Author Kieron Connolly's new book "Abandoned Castles" explores forgotten fortresses across the globe, featuring stunning photos of decaying castles in Europe, the Middle East and beyond. These centuries-old structures give us a unique glimpse into antiquity, and serve as marvels of art, architecture, and human accomplishment.
Connolly told CNN:
"Societies are like a body: centuries go by and the body decays," he tells CNN Travel.
"The castle's like the skull or like the teeth, in fact they even look a bit like teeth, sticking out, out of the ground. They give us some clues, some entries into the past."
Here are some of the castles featured in this remarkable book. Enjoy!
Château d'Alleuze, Cantal, Auvergne, France
This French chateau was once owned by Bernard de Garlan, an English-sympathizer during the Hundred Years War. De Garlan, acting in the interests of England, sowed fear in the region and wreaked havoc on the locals. Nearby inhabitants took their sweet revenge, and burned the castle down in 1405. The chateau was rebuilt, taken by Huguenots in 1575, and then fell into ruin.
Kincasslagh Fort, County Donegal, Ireland
Built by the British during the Napoleonic Wars, Kincasslagh served as an anti-invasion fort on a remote Irish peninsula. Today, only 40 people live in the small seaside village near the fort.
Kilchurn Castle, Loch Awe, Argyll and Bute, Scotland
The magnificent Kilchurn Castle sits on a tiny island in Loch Awe, Scotland. It was built by Colin Campbell, first Lord of Glenorchy, in the 15th century, and was damaged by a lightning strike in 1760.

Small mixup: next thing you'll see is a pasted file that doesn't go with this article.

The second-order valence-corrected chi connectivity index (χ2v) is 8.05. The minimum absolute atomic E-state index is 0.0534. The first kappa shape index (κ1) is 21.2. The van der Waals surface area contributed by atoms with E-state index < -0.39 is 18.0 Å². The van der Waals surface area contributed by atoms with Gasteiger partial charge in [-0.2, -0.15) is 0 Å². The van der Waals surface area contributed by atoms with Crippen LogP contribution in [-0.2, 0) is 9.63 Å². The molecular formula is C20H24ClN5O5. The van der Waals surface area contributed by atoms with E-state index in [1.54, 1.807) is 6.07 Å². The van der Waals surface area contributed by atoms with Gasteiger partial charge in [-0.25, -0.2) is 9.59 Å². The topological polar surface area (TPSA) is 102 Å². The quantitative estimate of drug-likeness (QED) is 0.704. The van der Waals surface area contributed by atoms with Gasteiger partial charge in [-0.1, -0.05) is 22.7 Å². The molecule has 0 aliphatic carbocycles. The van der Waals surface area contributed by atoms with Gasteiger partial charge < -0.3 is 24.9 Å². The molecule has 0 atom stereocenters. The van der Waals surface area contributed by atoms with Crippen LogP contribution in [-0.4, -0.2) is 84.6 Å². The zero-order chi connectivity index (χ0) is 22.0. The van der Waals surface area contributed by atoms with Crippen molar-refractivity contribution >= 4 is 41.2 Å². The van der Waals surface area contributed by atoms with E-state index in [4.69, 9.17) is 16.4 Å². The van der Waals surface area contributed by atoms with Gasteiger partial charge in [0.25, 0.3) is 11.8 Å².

Altenstein, Bavaria, Germany
Starting in the 13th century, this scenic spot was the home of the lords of Stein zu Altenstein. Unfortunately, the beautiful structure fell into decay after the family moved to a new palace in the 18th century.
Minard Castle, Dingle Bay, County Kerry, Ireland
Built in the 16th century, Minard Castle was destroyed by cannon fire and gunpowder in the English Civil War. The beautiful ruin is a reminder of that bloody time in history, as all the survivors of the attack were mercilessly killed.
Mortella Tower, Corsica, France
This famous ruin was originally constructed to defend the Mediterranean island of Corsica against pirates from North Africa. In 1796, British forces acquired the designs for the fortress and then promptly destroyed it. The stolen designs became the popular model for Martello towers built all across the British Empire in the 19th century. This one is Kieron Connolly's favorite. "I like the story because it goes through different periods in history," he told CNN.
Fort San Lorenzo, Colón, Panama
Now a World Heritage Site, this abandoned fort was built to defend Spanish ships containing Peruvian gold from pirates. The shipping route became obsolete by the 18th century, and the fort has been in a state of decay ever since.
Carew Castle, Pembrokeshire, Wales
Built in 1270, Carew Castle sits in the flat lands surrounding the Carew river. The castle changed owners three times during the English Civil War, and was completely deserted by the 17th century.
Krzyztopor Castle, Swietokrzyskie Province, Poland
This castle was built for Polish nobleman and governor Krzysztof Ossoliński in 1644. The structure reflected Krzysztof's belief in black magic and astrology, the principles of which were incorporated into the design of this quite eccentric castle.